A Great Nation Deserves a Great Read

The NEA Launches a New Literary Initiative -- The Big Read


Central High School English teacher Carolyn Axt; Dr. Anne-Imelda Radice, Director, Institute of Museum and Library Services; Harper Lee biographer Charles J. Shields; and Mrs. Laura Bush

NEA Chairman Dana Gioia moderates a panel (left to right: Central High School English teacher Carolyn Axt; Dr. Anne-Imelda Radice, Director, Institute of Museum and Library Services; Harper Lee biographer Charles J. Shields; and Mrs. Laura Bush) discussing Harper Lee's To Kill a Mockingbird during an event at the Barnum Museum on April 16, 2007 celebrating the Big Read. Photo by Carl David LaBianca

According to the NEA's 2004 report Reading at Risk, even Oprah's legions of loyal readers have not been enough to stem the steady decline in reading in the United States. Based on the 2002 Survey of Public Participation in the Arts, Reading at Risk states that while 56.9 percent of Americans read any literature in 1982, 20 years later only 46.7 percent of Americans were still reading literature. Furthermore, when asked if they read any books at all, only 56.6 percent of Americans said yes. This decline matters, according to the NEA's newly released The Arts and Civic Engagement study. Americans who are engaged in the arts, including literary reading, are also actively engaged in their communities -- including volunteer efforts -- at a rate that is at least twice that of nonreaders.

There is no instant cure for aliteracy -- knowing how to read, but choosing not to -- but the NEA has developed the Big Read to help reverse this trend by making reading irresistible. Launched as a pilot program of 10 communities in 2006, the Big Read is modeled after the highly successful cityread programs popularized by cities such as Seattle and Chicago. While many communities nation-wide have followed in these cities' pioneering footsteps, a high percentage of these programs eventually fizzled due to the enormous demands the programs place on community resources, including fundraising, the design of attractive events, development of educational materials, and publicity campaigns. Still, these communitywide reads proved the best model for stimulating literary reading in tandem with community interaction, so the NEA stepped in to develop a model program that would alleviate some of the burden for local communities.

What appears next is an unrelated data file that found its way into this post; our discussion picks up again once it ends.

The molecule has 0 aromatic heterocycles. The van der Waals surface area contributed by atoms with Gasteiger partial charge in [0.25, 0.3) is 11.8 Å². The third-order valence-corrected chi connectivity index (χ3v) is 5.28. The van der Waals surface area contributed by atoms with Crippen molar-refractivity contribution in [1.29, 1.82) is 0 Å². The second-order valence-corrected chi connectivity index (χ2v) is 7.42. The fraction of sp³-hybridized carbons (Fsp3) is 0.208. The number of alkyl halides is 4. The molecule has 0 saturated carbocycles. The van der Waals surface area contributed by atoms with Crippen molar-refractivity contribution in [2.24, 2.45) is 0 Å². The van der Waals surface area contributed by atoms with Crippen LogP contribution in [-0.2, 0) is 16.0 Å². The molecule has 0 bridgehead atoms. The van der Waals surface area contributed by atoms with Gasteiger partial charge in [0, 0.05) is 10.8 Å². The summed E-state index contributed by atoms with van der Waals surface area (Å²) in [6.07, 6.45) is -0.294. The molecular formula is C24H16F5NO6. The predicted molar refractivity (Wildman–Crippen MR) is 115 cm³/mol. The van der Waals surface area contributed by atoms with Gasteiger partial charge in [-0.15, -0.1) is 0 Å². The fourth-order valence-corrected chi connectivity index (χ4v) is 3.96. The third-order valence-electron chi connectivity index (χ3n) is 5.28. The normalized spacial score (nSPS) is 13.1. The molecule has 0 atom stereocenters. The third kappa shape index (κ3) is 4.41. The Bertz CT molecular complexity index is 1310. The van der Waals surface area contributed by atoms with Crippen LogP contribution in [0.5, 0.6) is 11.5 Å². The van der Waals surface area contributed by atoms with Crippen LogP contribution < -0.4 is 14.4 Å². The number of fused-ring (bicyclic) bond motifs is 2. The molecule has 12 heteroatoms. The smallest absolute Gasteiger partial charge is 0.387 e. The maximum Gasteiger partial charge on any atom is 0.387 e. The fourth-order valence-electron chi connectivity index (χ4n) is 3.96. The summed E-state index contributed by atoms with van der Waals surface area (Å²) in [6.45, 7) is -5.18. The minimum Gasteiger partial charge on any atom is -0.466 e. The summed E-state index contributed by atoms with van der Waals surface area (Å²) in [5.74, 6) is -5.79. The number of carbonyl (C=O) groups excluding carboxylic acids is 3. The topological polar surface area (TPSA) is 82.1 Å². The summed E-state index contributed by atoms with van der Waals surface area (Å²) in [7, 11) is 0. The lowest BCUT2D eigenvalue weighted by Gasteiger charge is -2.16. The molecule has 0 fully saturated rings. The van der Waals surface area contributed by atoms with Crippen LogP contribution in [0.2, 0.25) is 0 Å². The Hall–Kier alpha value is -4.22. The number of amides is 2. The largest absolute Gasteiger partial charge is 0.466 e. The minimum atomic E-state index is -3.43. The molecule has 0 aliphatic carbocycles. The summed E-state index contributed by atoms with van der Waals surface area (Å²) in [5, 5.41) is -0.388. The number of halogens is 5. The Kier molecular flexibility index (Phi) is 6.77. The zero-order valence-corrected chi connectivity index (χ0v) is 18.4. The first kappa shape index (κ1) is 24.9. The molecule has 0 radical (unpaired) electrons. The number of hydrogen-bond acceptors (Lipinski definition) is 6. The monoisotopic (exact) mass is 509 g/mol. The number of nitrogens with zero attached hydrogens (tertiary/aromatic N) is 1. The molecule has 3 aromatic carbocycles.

The Big Read launched nationally this spring with 72 communities hosting a Big Read -- from the nation's capital to tiny, rural Enterprise, Oregon, to Miami, Florida's metropolis. Bridgeport, Connecticut, which applied for a project grant with neighboring cities Norwalk, Shelton, and Stamford, was one of four Big Read programs in Connecticut. "The Big Read has been a phenomenal success throughout our four communities," stated Bridgeport Mayor John M. Fabrizi. "Not only has this initiative brought the joy of reading to the forefront, it has forged unique partnerships between community organizations that would never have occurred otherwise. We are already making plans for next year's Big Read celebration!"

Mrs. Laura Bush, honorary chair of the Big Read, echoed Mayor Fabrizi's sentiments during her visit to Bridgeport for a Big Read event celebrating To Kill a Mockingbird. In her opening remarks Mrs. Bush said, "Bridgeport is restoring [its] tight-knit sense of community through the Big Read. At the library, in schools, in government offices, at work, in civic groups, and in book clubs, citizens from every walk of life have come together by reading the same good book. And they're having fun together by bringing this good book to life."

The following pages profile several communities that have hosted Big Reads from January to June 2007. Although these communities all read and discussed dif- ferent novels, designed different calendars of events, and offered different strategies for getting back to reading, each proved that the Big Read is truly a Big Idea.